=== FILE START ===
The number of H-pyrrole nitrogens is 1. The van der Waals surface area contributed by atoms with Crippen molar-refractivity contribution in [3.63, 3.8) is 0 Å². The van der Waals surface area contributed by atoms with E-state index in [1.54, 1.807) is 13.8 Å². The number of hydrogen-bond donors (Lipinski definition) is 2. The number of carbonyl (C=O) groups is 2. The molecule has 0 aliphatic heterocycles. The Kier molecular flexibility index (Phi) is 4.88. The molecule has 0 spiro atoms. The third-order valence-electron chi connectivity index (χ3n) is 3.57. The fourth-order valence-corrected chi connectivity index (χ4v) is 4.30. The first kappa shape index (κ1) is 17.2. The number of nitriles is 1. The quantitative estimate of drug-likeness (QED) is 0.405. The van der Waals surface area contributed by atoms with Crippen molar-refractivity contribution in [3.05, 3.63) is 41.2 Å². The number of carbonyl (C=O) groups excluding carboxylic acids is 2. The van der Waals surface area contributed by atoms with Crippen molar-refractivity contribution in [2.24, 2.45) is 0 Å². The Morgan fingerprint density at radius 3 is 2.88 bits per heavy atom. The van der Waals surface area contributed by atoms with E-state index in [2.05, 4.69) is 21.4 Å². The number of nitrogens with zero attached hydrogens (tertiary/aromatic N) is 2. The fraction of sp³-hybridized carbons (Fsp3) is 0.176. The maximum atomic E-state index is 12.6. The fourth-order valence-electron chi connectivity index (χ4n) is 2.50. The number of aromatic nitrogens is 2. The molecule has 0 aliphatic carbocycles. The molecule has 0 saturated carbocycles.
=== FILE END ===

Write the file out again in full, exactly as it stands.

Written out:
The number of H-pyrrole nitrogens is 1. The van der Waals surface area contributed by atoms with Crippen molar-refractivity contribution in [3.63, 3.8) is 0 Å². The van der Waals surface area contributed by atoms with E-state index in [1.54, 1.807) is 13.8 Å². The number of hydrogen-bond donors (Lipinski definition) is 2. The number of carbonyl (C=O) groups is 2. The molecule has 0 aliphatic heterocycles. The Kier molecular flexibility index (Phi) is 4.88. The molecule has 0 spiro atoms. The third-order valence-electron chi connectivity index (χ3n) is 3.57. The fourth-order valence-corrected chi connectivity index (χ4v) is 4.30. The first kappa shape index (κ1) is 17.2. The number of nitriles is 1. The quantitative estimate of drug-likeness (QED) is 0.405. The van der Waals surface area contributed by atoms with Crippen molar-refractivity contribution in [3.05, 3.63) is 41.2 Å². The number of carbonyl (C=O) groups excluding carboxylic acids is 2. The van der Waals surface area contributed by atoms with Crippen molar-refractivity contribution in [2.24, 2.45) is 0 Å². The Morgan fingerprint density at radius 3 is 2.88 bits per heavy atom. The van der Waals surface area contributed by atoms with E-state index in [2.05, 4.69) is 21.4 Å². The number of nitrogens with zero attached hydrogens (tertiary/aromatic N) is 2. The fraction of sp³-hybridized carbons (Fsp3) is 0.176. The maximum atomic E-state index is 12.6. The fourth-order valence-electron chi connectivity index (χ4n) is 2.50. The number of aromatic nitrogens is 2. The molecule has 0 aliphatic carbocycles. The molecule has 0 saturated carbocycles.